What you need to know about managing your student loans

Download our Debt Action Plan here

Reach your money goals

Investing can seem like a complicated and scary concept. We hear news stories all the time about fluctuations in the market, losses, gains… But while the stock market is portrayed as an unpredictable place for risking it all, there are ways for you to minimize risk while helping to reach your goals over the long haul.



One key to investing is compounding. Compounding is when you earn money not just on the money you contribute, but also on the money you earn. It's returns on top of returns. Unlike a savings account, there's risk involved in investing your money. There's always a chance that the market could go down and you could lose a good portion of your investment.

Fidelity suggests that you have a blend of different types of investments that balances risk and reward.

Here's more you might like

Stocks and Bonds 101

Five basics about the stock market

Investing and risk

Download our Investing Action Plan here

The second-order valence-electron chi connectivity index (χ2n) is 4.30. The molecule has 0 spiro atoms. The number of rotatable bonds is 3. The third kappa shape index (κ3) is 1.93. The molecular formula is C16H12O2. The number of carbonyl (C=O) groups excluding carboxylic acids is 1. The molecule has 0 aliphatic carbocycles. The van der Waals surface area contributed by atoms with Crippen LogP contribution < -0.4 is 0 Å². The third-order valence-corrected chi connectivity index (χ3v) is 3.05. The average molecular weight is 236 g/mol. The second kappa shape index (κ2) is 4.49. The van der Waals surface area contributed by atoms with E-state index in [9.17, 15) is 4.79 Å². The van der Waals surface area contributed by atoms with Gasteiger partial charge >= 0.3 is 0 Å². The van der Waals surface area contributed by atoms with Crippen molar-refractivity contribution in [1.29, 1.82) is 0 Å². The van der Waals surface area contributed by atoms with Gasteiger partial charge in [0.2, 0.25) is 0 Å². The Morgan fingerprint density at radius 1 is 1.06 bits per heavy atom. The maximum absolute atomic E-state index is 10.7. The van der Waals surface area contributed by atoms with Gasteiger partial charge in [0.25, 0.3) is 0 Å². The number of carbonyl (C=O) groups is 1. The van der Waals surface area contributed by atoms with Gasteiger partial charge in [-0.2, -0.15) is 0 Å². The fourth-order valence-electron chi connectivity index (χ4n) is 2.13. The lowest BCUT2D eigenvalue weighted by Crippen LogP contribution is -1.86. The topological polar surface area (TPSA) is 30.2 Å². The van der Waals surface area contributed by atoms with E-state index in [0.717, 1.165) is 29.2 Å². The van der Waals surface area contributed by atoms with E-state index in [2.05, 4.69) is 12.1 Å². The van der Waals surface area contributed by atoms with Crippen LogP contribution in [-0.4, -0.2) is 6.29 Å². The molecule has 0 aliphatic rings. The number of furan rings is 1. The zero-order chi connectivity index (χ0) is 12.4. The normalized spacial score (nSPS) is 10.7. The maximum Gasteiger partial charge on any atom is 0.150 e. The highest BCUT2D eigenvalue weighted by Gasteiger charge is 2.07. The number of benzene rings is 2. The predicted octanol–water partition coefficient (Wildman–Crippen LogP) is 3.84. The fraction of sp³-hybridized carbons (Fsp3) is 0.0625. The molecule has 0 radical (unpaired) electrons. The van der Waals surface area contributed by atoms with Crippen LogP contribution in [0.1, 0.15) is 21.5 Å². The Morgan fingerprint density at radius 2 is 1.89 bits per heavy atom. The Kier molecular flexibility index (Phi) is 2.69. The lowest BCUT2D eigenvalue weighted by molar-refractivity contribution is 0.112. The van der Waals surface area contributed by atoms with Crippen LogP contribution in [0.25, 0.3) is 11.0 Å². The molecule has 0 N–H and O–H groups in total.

Tackle retirement (even today!)

Retirement seems like a long ways off. And the amount of money that you'll need to retire comfortably can feel like a lot to start thinking about today. Well here's the good news: you actually don't need a lot of money to get started because retirement is one of the easiest ways to start investing.

This graph shows that starting to contribute to an IRA at age 25 vs. age 35, allows you to benefit from the power of compounding - allowing your savings to grow to more than double by the time you are ready to retire at age 70.


 

This hypothetical example assumes the following (1) $5,500 annual IRA contributions on January 1 of each year for the age ranges shown, (2) an annual rate of return of 7% and (3) no taxes on any earnings within the IRA. The ending values do not reflect taxes, fees or inflation. If they did, amounts would be lower. Earnings and pre-tax (deductible) contributions from Traditional IRAs are subject to taxes when withdrawn. Earnings distributed from Roth IRAs are income tax free provided certain requirements are met. IRA distributions before age 59 ½ may also be subject to a 10%penalty. Systematic investing does not ensure a profit and does not protect against loss in a declining market. This example is for illustrative purposes only and does not represent the performance of any security. Consider your current and anticipated investment horizon when making an investment decision, as the illustration may not reflect this. The assumed rate of return used in this example is not guaranteed. Investments that have potential for a 7% annual rate of return also come with risk of loss.